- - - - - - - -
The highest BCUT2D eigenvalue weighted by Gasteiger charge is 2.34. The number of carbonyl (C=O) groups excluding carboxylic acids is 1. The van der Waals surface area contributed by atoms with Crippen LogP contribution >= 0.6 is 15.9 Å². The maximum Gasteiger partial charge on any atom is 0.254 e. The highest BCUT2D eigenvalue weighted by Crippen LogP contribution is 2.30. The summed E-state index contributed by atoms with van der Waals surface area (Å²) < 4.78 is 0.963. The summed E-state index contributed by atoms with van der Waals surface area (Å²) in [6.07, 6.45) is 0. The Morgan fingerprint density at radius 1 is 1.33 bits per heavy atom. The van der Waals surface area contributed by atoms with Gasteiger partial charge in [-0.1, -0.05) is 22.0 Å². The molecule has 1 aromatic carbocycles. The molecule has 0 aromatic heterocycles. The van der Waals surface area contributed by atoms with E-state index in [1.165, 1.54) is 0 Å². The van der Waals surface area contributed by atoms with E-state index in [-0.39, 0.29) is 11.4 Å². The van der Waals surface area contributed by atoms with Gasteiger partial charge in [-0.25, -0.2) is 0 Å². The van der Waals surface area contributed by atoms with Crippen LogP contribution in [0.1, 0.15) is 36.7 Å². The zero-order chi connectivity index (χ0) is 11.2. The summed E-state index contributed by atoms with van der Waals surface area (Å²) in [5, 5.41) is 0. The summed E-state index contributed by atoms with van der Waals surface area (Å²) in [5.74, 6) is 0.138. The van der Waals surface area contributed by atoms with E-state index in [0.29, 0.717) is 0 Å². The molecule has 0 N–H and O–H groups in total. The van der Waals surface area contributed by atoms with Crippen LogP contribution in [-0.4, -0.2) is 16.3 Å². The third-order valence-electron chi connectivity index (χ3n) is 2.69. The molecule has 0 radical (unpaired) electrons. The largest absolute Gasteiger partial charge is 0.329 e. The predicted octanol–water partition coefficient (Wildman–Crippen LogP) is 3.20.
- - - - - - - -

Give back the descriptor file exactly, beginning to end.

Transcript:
The highest BCUT2D eigenvalue weighted by Gasteiger charge is 2.34. The number of carbonyl (C=O) groups excluding carboxylic acids is 1. The van der Waals surface area contributed by atoms with Crippen LogP contribution >= 0.6 is 15.9 Å². The maximum Gasteiger partial charge on any atom is 0.254 e. The highest BCUT2D eigenvalue weighted by Crippen LogP contribution is 2.30. The summed E-state index contributed by atoms with van der Waals surface area (Å²) < 4.78 is 0.963. The summed E-state index contributed by atoms with van der Waals surface area (Å²) in [6.07, 6.45) is 0. The Morgan fingerprint density at radius 1 is 1.33 bits per heavy atom. The van der Waals surface area contributed by atoms with Gasteiger partial charge in [-0.1, -0.05) is 22.0 Å². The molecule has 1 aromatic carbocycles. The molecule has 0 aromatic heterocycles. The van der Waals surface area contributed by atoms with E-state index in [1.165, 1.54) is 0 Å². The van der Waals surface area contributed by atoms with E-state index in [-0.39, 0.29) is 11.4 Å². The van der Waals surface area contributed by atoms with Gasteiger partial charge in [-0.25, -0.2) is 0 Å². The van der Waals surface area contributed by atoms with Crippen LogP contribution in [0.1, 0.15) is 36.7 Å². The zero-order chi connectivity index (χ0) is 11.2. The summed E-state index contributed by atoms with van der Waals surface area (Å²) in [5, 5.41) is 0. The summed E-state index contributed by atoms with van der Waals surface area (Å²) in [5.74, 6) is 0.138. The van der Waals surface area contributed by atoms with E-state index in [0.29, 0.717) is 0 Å². The molecule has 0 N–H and O–H groups in total. The van der Waals surface area contributed by atoms with Crippen LogP contribution in [-0.4, -0.2) is 16.3 Å². The third-order valence-electron chi connectivity index (χ3n) is 2.69. The molecule has 0 radical (unpaired) electrons. The largest absolute Gasteiger partial charge is 0.329 e. The predicted octanol–water partition coefficient (Wildman–Crippen LogP) is 3.20.